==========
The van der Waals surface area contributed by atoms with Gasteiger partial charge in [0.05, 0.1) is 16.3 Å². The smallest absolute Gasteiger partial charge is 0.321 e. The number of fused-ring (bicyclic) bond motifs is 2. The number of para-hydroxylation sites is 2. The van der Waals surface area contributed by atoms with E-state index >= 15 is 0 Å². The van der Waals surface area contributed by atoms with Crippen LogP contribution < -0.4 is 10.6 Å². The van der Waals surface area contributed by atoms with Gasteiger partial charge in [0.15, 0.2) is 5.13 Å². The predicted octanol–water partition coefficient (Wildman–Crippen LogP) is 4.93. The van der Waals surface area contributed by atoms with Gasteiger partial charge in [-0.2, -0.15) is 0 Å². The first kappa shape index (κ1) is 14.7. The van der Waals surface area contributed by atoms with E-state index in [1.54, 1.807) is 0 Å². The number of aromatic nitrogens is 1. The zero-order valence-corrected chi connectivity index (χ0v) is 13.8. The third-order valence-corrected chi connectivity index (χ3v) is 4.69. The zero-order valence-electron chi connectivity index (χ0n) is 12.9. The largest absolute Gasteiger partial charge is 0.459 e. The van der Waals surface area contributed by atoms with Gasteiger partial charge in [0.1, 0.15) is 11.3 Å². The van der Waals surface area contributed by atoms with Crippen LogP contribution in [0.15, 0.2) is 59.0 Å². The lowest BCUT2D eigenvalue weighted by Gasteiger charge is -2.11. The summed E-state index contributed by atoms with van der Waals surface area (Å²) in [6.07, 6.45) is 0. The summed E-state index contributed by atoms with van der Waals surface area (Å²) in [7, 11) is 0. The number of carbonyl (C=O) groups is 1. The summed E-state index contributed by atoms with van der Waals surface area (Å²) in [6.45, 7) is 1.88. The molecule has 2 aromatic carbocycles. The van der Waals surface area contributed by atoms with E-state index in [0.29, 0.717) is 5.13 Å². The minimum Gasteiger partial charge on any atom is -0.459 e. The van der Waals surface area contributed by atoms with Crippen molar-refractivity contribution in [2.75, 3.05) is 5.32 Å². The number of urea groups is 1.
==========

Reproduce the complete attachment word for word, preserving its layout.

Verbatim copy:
The van der Waals surface area contributed by atoms with Gasteiger partial charge in [0.05, 0.1) is 16.3 Å². The smallest absolute Gasteiger partial charge is 0.321 e. The number of fused-ring (bicyclic) bond motifs is 2. The number of para-hydroxylation sites is 2. The van der Waals surface area contributed by atoms with E-state index >= 15 is 0 Å². The van der Waals surface area contributed by atoms with Crippen LogP contribution < -0.4 is 10.6 Å². The van der Waals surface area contributed by atoms with Gasteiger partial charge in [0.15, 0.2) is 5.13 Å². The predicted octanol–water partition coefficient (Wildman–Crippen LogP) is 4.93. The van der Waals surface area contributed by atoms with Gasteiger partial charge in [-0.2, -0.15) is 0 Å². The first kappa shape index (κ1) is 14.7. The van der Waals surface area contributed by atoms with E-state index in [1.54, 1.807) is 0 Å². The number of aromatic nitrogens is 1. The zero-order valence-corrected chi connectivity index (χ0v) is 13.8. The third-order valence-corrected chi connectivity index (χ3v) is 4.69. The zero-order valence-electron chi connectivity index (χ0n) is 12.9. The largest absolute Gasteiger partial charge is 0.459 e. The van der Waals surface area contributed by atoms with Gasteiger partial charge in [0.1, 0.15) is 11.3 Å². The van der Waals surface area contributed by atoms with Crippen LogP contribution in [0.15, 0.2) is 59.0 Å². The lowest BCUT2D eigenvalue weighted by Gasteiger charge is -2.11. The summed E-state index contributed by atoms with van der Waals surface area (Å²) in [6.07, 6.45) is 0. The summed E-state index contributed by atoms with van der Waals surface area (Å²) in [7, 11) is 0. The number of carbonyl (C=O) groups is 1. The summed E-state index contributed by atoms with van der Waals surface area (Å²) in [6.45, 7) is 1.88. The molecule has 2 aromatic carbocycles. The van der Waals surface area contributed by atoms with E-state index in [0.29, 0.717) is 5.13 Å². The minimum Gasteiger partial charge on any atom is -0.459 e. The van der Waals surface area contributed by atoms with Crippen molar-refractivity contribution in [2.75, 3.05) is 5.32 Å². The number of urea groups is 1.